“The combination of immunotherapy and chemotherapy is showing promising response rates in certain patients with triple-negative breast cancer (TNBC), said ESO Umberto Veronesi Memorial Award Winner Giuseppe Curigliano, MD, PhD, who addressed genetic determinants of breast cancer immunogenicity in his award lecture at the 15th St. Gallen International Breast Cancer Conference.
“Curigliano emphasized the importance of patient selection in optimizing immunotherapy in breast cancer. In a study done by Curigliano, in collaboration with the Sidra Medical Center in Qatar, a subgroup of patients with TNBC who would derive benefit from checkpoint inhibitors were identified. This group, he stated, should be selected based on individual assessment of tumor-infiltrating lymphocytes.”
“Despite breast tumors’ lower mutational loads than lung cancers and melanoma—cancers in which immunotherapy have shown particular promise—breast cancers are nevertheless immunogenic, Elizabeth A. Mittendorf, MD, PhD, of the University of Texas MD Anderson Cancer Center in Houston, reported at the 34th Annual Miami Breast Cancer Conference, held March 9–12 in Miami Beach, Florida.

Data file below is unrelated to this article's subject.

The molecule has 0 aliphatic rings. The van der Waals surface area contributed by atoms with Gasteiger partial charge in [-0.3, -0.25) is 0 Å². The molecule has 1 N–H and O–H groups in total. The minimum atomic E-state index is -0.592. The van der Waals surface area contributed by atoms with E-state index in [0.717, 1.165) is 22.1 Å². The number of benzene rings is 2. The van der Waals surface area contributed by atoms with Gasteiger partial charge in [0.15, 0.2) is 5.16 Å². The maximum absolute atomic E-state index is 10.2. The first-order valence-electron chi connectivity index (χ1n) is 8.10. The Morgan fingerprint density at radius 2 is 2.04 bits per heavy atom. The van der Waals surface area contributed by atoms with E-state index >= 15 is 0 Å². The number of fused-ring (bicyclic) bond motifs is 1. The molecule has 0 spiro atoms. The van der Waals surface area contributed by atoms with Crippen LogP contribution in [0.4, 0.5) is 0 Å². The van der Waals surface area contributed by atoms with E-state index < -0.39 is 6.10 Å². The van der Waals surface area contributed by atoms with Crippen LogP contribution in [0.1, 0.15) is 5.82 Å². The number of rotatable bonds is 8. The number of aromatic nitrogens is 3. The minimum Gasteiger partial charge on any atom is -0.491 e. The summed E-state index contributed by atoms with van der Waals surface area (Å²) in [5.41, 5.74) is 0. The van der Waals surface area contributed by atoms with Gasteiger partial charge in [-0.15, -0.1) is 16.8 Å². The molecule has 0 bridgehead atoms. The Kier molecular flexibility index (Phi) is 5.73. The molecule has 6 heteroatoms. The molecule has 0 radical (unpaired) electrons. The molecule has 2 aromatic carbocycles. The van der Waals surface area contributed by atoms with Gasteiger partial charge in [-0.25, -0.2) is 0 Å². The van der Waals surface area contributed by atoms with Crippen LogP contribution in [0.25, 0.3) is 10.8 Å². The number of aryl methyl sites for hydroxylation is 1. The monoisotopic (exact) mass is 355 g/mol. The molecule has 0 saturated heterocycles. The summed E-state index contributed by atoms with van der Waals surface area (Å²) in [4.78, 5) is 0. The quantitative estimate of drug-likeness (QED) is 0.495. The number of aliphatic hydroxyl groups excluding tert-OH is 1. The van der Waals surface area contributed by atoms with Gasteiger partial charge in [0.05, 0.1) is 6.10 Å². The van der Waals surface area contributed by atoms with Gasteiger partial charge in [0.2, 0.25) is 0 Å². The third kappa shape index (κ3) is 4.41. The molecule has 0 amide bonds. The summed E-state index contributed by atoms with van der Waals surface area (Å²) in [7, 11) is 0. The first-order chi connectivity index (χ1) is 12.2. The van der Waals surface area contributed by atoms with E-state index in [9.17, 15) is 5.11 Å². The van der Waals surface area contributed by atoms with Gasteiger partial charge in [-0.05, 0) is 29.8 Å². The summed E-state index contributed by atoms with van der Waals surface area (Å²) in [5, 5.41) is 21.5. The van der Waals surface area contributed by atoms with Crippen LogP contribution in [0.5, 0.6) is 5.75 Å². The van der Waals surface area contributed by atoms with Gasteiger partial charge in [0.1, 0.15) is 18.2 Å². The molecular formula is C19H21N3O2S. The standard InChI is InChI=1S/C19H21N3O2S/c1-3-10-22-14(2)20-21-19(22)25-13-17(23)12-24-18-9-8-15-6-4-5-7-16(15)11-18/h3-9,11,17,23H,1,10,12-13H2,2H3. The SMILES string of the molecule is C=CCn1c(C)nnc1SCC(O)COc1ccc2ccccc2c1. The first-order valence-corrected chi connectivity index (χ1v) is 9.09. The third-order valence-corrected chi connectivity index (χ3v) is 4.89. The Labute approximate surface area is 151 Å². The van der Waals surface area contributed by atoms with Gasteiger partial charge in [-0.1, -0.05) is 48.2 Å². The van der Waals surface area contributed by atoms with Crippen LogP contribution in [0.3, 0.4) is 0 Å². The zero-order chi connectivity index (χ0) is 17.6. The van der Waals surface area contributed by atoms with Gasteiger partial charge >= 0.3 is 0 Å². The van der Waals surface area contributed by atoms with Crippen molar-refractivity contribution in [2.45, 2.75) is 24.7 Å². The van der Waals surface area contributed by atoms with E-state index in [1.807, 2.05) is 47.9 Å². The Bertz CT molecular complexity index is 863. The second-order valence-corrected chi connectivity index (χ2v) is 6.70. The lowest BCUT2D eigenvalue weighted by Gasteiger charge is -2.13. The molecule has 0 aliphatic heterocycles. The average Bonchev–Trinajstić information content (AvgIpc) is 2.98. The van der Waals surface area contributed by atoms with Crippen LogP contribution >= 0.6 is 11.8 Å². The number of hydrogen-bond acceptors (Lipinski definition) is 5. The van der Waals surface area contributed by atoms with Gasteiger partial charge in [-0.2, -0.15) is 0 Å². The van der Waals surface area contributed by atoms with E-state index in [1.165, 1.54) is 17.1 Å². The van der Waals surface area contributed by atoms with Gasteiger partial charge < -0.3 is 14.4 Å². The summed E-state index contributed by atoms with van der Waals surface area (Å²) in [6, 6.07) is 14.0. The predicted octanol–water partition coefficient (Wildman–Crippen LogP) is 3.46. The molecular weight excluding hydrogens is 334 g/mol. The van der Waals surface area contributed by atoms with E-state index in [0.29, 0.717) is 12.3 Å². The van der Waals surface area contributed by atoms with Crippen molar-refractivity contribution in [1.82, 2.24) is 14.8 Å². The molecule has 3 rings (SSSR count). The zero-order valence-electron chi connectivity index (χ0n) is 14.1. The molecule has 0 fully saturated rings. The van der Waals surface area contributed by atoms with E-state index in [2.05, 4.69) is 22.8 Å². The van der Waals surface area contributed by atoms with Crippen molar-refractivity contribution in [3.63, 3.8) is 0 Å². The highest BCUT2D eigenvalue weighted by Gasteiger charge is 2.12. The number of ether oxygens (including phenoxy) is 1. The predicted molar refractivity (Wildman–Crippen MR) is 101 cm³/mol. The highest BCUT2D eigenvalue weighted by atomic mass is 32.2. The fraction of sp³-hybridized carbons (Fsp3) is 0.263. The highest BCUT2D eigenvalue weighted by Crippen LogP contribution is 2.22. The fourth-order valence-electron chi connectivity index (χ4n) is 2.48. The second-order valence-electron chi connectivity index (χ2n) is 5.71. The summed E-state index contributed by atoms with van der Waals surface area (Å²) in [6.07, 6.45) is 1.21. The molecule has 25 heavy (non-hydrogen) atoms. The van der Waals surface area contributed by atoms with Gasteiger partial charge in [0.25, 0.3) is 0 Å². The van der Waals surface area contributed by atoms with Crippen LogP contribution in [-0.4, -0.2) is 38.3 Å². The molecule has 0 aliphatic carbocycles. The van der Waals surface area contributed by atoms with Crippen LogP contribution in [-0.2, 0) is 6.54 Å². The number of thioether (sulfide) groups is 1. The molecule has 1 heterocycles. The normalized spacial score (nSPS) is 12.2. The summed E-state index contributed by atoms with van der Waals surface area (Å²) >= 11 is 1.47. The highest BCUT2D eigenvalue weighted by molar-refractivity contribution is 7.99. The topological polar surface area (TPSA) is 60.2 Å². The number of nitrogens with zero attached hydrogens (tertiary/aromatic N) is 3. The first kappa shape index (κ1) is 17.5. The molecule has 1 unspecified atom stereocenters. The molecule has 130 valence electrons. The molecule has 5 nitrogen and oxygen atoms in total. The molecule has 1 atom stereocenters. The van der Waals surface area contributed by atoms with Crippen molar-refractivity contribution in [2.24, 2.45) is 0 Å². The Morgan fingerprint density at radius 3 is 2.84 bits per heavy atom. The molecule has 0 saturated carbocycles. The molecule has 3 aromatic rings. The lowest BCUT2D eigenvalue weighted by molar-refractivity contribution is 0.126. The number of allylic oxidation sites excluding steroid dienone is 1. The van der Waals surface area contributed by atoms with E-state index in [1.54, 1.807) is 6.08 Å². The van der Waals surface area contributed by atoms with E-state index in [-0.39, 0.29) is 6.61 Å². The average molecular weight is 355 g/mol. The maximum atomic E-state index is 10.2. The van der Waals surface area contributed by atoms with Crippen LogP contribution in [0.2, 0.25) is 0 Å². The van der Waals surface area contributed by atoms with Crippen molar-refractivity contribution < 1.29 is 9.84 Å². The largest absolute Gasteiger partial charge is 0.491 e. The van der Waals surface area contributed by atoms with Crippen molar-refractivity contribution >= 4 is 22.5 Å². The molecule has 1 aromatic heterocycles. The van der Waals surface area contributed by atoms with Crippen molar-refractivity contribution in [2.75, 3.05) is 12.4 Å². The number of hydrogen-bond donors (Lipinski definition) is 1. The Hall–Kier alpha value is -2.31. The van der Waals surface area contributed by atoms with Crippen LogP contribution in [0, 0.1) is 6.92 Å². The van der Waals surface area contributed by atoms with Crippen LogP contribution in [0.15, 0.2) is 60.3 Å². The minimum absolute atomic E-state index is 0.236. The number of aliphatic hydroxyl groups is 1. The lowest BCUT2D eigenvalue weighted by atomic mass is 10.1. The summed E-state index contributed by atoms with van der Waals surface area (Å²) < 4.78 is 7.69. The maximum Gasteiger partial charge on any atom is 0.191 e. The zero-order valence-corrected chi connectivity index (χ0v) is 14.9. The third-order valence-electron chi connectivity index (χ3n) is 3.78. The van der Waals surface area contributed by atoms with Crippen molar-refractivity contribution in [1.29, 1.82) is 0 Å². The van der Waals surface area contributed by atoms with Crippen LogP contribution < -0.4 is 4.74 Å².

“Multiple clinical trials are now underway to evaluate immunotherapy strategies in breast cancer, Mittendorf noted.
“Combination immunotherapy regimens are ‘likely the way forward’ and appropriate combinatorial strategies will hinge importantly on disease stage, she said.”
TNBC has long been considered to be more amenable to immune system-based treatments than other types of breast cancer because it is more immunogenic; that is, relatively high levels of immune cells accumulate within or adjacent to TNBC tumors. These immune cells could be triggered to attack tumors if properly activated. TNBC tumors are also likely to have a higher mutational burden (number of genetic mutations). This is one of the predictors of sensitivity to a type of treatment called immune checkpoint blockade. Drugs known as checkpoint inhibitors block the proteins PD-1 or PD-L1. In cancer, PD-L1 proteins on tumor cells bind to PD-1 proteins on immune T cells and inhibit their tumor-killing activity. Immune checkpoint drugs disable this interaction and enable activation of T cells. These drugs are actively being explored in TNBC in clinical trials.